The effects of N-methyl-D-aspartate (NMDA), glutamate, and glycine on the developmental axons of the neonatal rat spinal cord were investigated. Isolated dorsal column preparations from postnatal day (PN) 0 to 14 Long-Evans hooded rats (n = 119) were used in vitro. Compound action potentials (CAPs) were recorded from the cuneate and gracile fasciculi with a glass micropipette electrode. NMDA (100 μM) significantly increased CAP amplitude in PN 0-6 cords by 21.5 ± 9.2% (mean ± standard error of the mean, p < 0.001, n = 8) and in PN 7-14 cords by 6.7 ± 6.6% (p < 0.001, n = 10). NMDA (10 μM) significantly increased the CAP amplitude by 6.3 ± 2.9% in PN 0-6 cords (p < 0.01, n = 10). The increase of CAP amplitude induced by NMDA (100 μM) in PN 0-6 cords was significantly greater than that in PN 7-14 cords (p < 0.005). Glutamate (100 μM) significantly increased the CAP amplitude by 8.8 ± 8.1% in PN 0-6 cords (p < 0.001, n = 29) and 6.7 ± 7.5% in PN 7-14 cords (p < 0.01, n = 14), and glutamate (10 μM) significantly increased by 6.3 ± 2.9% in PN 0-6 cords (p < 0.01, n = 21). The amplitudes induced by glutamate (100 μM or 10 μM) did not significantly differ between PN 0-6 and PN 7-14 cords. Application of glycine (100 μM) did not significantly alter CAP amplitudes induced by NMDA (100 μM or 10 μM) and glutamate (100 μM or 10 μM). D(-)-2-amino-5- phosphonopentanoic acid (NMDA receptor antagonist) blocked the effects of NMDA and glutamate. These results suggest that NMDA receptor is present on afferent dorsal column axons and may modulate axonal excitability, especially during the 1st week after birth.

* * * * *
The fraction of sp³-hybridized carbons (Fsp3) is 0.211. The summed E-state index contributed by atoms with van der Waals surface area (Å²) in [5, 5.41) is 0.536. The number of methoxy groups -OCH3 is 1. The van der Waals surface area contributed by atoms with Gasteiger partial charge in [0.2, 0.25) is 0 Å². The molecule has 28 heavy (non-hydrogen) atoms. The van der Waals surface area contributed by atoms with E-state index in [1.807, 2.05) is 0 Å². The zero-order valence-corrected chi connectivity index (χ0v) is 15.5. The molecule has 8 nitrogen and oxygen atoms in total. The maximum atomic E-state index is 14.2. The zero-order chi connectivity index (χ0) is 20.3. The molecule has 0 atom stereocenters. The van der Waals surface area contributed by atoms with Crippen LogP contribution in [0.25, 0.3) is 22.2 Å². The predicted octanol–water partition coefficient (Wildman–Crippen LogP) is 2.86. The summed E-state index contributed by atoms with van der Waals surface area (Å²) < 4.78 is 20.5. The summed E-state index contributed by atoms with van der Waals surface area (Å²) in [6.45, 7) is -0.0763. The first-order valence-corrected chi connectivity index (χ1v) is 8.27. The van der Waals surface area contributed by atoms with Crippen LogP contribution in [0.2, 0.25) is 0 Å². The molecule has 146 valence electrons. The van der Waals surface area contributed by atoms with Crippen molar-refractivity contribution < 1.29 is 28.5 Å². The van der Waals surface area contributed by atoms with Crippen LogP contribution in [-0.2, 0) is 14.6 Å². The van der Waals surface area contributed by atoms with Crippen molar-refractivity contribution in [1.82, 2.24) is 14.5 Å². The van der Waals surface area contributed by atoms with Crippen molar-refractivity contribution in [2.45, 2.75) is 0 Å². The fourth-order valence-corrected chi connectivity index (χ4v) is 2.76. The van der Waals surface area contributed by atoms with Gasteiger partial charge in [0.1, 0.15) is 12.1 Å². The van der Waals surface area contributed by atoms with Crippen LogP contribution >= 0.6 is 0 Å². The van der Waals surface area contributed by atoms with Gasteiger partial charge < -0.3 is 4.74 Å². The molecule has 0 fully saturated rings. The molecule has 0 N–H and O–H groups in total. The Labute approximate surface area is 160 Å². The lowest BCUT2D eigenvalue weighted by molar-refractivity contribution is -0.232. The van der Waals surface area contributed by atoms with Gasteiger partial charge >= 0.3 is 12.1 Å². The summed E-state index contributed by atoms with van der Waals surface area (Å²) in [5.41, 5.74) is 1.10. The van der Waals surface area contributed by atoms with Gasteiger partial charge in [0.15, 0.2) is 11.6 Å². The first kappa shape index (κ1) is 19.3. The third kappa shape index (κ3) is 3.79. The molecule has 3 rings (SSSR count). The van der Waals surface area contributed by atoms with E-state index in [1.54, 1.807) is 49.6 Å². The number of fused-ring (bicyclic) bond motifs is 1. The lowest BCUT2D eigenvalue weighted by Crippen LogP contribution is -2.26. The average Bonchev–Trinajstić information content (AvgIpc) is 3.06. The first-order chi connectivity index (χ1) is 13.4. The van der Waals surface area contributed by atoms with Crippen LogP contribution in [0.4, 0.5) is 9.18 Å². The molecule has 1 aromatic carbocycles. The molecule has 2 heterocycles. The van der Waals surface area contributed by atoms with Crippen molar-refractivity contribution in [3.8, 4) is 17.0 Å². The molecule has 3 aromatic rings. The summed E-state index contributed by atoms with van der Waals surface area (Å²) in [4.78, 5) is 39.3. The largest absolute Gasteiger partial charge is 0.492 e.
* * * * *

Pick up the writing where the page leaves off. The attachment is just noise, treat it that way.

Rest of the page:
- Glutamate receptor
- N-methyl-D-aspartate receptor
- Spinal cord
ASJC Scopus subject areas
- Clinical Neurology